Q. In your study on Revelation 2 & 3, specifically the section on the letter to the church at Thyatira, you have pointed out that Catholics (yes, I am Catholic) believe that the communion bread and wine are the actual and spiritual body and blood of Jesus. Is this not supported by scripture such as John 6:51-59? What are your thoughts on this?
A. In John 6:51-59 Jesus was speaking figuratively. He never intended that they eat His flesh or drink His blood in the literal sense, but that they symbolically “partake” of His death in order to gain life. He had made the transition from literal to figurative speech when He compared Himself to the manna their forefathers had eaten in the desert in verses 48-49. The manna had sustained their forefathers’ temporal lives, but He would sustain their eternal lives.
There is good reason for those who take the Bible literally to read this passage figuratively. First, if Jesus was speaking literally, He would have been counseling His followers to break the Law, something He couldn’t have done. Even the ingestion of animal blood was forbidden, how much more so human blood. (Genesis 9:4, Leviticus 17:12)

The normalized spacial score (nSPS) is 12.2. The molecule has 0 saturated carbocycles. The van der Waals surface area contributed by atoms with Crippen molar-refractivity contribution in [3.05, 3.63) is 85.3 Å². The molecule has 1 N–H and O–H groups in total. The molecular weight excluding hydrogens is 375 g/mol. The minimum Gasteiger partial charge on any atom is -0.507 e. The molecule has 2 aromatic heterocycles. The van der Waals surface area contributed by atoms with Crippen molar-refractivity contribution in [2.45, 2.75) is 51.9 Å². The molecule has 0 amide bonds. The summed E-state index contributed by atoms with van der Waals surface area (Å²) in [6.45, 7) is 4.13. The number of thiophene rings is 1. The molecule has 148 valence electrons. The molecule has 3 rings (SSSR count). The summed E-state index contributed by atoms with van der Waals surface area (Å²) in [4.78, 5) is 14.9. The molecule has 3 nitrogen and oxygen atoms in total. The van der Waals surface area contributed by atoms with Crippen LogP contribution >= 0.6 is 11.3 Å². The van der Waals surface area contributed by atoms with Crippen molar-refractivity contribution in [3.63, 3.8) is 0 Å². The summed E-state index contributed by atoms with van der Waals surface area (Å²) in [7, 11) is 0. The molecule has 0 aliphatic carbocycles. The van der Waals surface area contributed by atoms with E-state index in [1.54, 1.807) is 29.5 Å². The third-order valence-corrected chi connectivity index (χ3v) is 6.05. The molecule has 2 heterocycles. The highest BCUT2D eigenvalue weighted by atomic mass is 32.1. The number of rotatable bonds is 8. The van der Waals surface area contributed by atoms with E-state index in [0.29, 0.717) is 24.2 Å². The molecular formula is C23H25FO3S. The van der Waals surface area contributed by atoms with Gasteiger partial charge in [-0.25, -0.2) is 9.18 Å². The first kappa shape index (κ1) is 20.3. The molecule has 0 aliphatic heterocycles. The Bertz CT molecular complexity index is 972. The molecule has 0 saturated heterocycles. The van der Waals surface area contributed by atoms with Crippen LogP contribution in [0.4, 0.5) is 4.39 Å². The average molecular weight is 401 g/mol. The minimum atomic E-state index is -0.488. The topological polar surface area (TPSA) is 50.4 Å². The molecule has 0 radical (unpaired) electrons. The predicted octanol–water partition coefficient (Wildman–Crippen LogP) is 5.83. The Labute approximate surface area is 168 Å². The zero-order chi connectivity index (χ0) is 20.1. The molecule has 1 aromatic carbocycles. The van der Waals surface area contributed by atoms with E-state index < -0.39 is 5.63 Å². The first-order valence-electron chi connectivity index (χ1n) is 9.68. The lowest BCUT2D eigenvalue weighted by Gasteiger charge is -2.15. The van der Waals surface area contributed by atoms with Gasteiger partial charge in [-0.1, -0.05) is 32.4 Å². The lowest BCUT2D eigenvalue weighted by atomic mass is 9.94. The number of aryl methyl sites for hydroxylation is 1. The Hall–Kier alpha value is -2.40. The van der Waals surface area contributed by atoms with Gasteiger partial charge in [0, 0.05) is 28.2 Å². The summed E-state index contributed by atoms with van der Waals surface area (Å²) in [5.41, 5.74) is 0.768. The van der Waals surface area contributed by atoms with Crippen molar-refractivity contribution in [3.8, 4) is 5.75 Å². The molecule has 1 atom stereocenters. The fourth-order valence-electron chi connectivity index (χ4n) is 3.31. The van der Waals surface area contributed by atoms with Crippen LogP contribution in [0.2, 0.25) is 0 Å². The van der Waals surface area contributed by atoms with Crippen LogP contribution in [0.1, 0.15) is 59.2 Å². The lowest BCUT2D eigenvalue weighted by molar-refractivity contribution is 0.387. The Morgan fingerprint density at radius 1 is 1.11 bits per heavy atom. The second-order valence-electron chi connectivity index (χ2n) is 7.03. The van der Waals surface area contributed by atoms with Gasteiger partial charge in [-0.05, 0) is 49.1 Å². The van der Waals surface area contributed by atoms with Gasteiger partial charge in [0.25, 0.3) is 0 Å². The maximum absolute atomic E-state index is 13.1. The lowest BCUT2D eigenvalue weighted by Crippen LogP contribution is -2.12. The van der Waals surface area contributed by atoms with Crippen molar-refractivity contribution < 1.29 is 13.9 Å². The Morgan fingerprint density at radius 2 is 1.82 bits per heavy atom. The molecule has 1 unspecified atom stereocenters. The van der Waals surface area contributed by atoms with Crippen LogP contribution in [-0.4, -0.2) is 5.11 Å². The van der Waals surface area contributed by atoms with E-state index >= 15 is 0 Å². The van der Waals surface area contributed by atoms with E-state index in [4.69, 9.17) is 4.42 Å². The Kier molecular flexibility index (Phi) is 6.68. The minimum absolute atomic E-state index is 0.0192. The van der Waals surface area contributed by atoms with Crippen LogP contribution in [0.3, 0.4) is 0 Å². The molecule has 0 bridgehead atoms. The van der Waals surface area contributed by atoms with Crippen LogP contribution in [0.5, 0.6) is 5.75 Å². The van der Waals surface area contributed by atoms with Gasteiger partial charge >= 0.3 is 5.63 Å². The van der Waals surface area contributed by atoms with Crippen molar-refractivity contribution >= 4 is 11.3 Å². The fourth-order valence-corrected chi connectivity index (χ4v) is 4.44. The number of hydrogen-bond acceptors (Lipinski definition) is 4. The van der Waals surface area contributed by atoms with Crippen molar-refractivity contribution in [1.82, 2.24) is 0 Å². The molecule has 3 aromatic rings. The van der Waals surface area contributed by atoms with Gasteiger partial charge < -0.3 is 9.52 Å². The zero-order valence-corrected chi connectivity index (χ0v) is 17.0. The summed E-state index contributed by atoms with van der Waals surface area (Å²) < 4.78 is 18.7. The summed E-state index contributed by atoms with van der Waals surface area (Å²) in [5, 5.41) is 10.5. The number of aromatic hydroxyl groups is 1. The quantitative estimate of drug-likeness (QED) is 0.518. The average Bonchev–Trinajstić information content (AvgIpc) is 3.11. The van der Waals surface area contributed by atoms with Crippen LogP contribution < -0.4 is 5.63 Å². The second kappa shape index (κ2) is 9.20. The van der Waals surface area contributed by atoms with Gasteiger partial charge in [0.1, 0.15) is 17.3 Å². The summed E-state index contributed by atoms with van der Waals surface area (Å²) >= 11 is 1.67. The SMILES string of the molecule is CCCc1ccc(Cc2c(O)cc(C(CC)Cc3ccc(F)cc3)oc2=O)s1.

Second, there’s simply no evidence at all that the early church read this passage literally, but instead saw it as looking forward to the institution of the Lord’s Supper, where bread symbolizes His body, and wine His blood. The idea of the transubstantiation of bread and wine into the actual body and blood of Christ came into the Catholic Church several hundred years later at the Council of Trent.
Third, the Bible makes clear in many places that belief by faith is the basis for eternal life, not the eating of flesh and the drinking of blood. Two of those places are found earlier in the same chapter of John, in the Lord’s own words and in the same context as the passage you cited (John 6:29 & John 6:40). No one attains eternal life by merely celebrating communion.
And finally, when He ordained the celebration of communion, He made it clear that the bread and wine of communion symbolize His body and blood. He never said they become it.
So the notion of transubstantiation passes none of the three basic laws of hermeneutics. Jesus didn’t teach it, the Scriptures don’t say it, and the apostles didn’t practice it.